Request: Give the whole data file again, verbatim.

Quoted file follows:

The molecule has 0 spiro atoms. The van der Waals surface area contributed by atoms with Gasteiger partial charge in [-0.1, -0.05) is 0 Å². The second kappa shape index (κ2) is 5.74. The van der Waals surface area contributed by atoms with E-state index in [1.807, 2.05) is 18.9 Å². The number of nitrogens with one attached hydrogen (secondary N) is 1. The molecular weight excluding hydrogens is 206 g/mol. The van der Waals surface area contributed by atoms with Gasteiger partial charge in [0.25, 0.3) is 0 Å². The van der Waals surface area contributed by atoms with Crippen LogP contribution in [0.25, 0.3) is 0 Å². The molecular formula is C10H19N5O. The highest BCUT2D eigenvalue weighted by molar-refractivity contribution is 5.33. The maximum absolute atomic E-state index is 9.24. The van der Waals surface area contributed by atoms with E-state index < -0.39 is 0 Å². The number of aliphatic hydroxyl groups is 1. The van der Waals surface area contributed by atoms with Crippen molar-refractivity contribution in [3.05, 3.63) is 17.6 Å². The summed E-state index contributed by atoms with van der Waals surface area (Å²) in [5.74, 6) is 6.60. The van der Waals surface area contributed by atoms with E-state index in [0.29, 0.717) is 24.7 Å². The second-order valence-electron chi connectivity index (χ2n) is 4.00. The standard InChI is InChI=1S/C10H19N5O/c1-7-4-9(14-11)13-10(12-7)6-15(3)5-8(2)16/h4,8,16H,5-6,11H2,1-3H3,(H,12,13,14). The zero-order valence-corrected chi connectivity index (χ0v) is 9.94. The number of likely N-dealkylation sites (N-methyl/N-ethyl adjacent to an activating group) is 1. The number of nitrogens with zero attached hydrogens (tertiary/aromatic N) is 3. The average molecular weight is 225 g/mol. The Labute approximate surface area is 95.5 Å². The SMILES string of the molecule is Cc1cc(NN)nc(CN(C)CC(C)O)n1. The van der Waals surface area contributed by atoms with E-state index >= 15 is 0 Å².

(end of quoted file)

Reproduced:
The molecule has 0 spiro atoms. The van der Waals surface area contributed by atoms with Gasteiger partial charge in [-0.1, -0.05) is 0 Å². The second kappa shape index (κ2) is 5.74. The van der Waals surface area contributed by atoms with E-state index in [1.807, 2.05) is 18.9 Å². The number of nitrogens with one attached hydrogen (secondary N) is 1. The molecular weight excluding hydrogens is 206 g/mol. The van der Waals surface area contributed by atoms with Gasteiger partial charge in [0.25, 0.3) is 0 Å². The van der Waals surface area contributed by atoms with Crippen LogP contribution in [0.25, 0.3) is 0 Å². The molecular formula is C10H19N5O. The highest BCUT2D eigenvalue weighted by molar-refractivity contribution is 5.33. The maximum absolute atomic E-state index is 9.24. The van der Waals surface area contributed by atoms with E-state index < -0.39 is 0 Å². The number of aliphatic hydroxyl groups is 1. The van der Waals surface area contributed by atoms with Crippen molar-refractivity contribution in [3.05, 3.63) is 17.6 Å². The summed E-state index contributed by atoms with van der Waals surface area (Å²) in [5.74, 6) is 6.60. The van der Waals surface area contributed by atoms with E-state index in [0.29, 0.717) is 24.7 Å². The second-order valence-electron chi connectivity index (χ2n) is 4.00. The standard InChI is InChI=1S/C10H19N5O/c1-7-4-9(14-11)13-10(12-7)6-15(3)5-8(2)16/h4,8,16H,5-6,11H2,1-3H3,(H,12,13,14). The zero-order valence-corrected chi connectivity index (χ0v) is 9.94. The number of likely N-dealkylation sites (N-methyl/N-ethyl adjacent to an activating group) is 1. The number of nitrogens with zero attached hydrogens (tertiary/aromatic N) is 3. The average molecular weight is 225 g/mol. The Labute approximate surface area is 95.5 Å². The SMILES string of the molecule is Cc1cc(NN)nc(CN(C)CC(C)O)n1. The van der Waals surface area contributed by atoms with E-state index >= 15 is 0 Å².